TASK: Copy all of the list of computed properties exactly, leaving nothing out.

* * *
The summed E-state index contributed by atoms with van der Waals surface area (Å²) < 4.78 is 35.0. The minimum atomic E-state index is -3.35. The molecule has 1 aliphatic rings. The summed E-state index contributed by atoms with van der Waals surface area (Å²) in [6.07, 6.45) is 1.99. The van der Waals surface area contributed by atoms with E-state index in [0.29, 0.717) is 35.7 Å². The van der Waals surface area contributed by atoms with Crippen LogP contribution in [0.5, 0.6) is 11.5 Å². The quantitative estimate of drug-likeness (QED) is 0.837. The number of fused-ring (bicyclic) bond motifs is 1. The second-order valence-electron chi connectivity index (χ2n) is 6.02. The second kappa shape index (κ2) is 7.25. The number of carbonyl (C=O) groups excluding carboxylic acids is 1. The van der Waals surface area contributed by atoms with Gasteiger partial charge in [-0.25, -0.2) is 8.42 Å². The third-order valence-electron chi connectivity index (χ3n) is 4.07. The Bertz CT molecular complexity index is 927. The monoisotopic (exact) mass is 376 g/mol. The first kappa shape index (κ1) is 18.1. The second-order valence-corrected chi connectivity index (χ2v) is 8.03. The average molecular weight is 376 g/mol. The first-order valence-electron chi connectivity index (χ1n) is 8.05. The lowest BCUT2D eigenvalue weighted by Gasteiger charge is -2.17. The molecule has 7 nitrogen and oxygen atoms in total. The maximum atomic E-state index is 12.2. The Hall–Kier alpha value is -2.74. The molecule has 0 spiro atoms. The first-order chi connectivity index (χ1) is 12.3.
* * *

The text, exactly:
The summed E-state index contributed by atoms with van der Waals surface area (Å²) < 4.78 is 35.0. The minimum atomic E-state index is -3.35. The molecule has 1 aliphatic rings. The summed E-state index contributed by atoms with van der Waals surface area (Å²) in [6.07, 6.45) is 1.99. The van der Waals surface area contributed by atoms with E-state index in [0.29, 0.717) is 35.7 Å². The van der Waals surface area contributed by atoms with Crippen LogP contribution in [0.5, 0.6) is 11.5 Å². The quantitative estimate of drug-likeness (QED) is 0.837. The number of fused-ring (bicyclic) bond motifs is 1. The second-order valence-electron chi connectivity index (χ2n) is 6.02. The second kappa shape index (κ2) is 7.25. The number of carbonyl (C=O) groups excluding carboxylic acids is 1. The van der Waals surface area contributed by atoms with Gasteiger partial charge in [-0.25, -0.2) is 8.42 Å². The third-order valence-electron chi connectivity index (χ3n) is 4.07. The Bertz CT molecular complexity index is 927. The monoisotopic (exact) mass is 376 g/mol. The first kappa shape index (κ1) is 18.1. The second-order valence-corrected chi connectivity index (χ2v) is 8.03. The average molecular weight is 376 g/mol. The first-order valence-electron chi connectivity index (χ1n) is 8.05. The lowest BCUT2D eigenvalue weighted by Gasteiger charge is -2.17. The molecule has 7 nitrogen and oxygen atoms in total. The maximum atomic E-state index is 12.2. The Hall–Kier alpha value is -2.74. The molecule has 0 spiro atoms. The first-order chi connectivity index (χ1) is 12.3.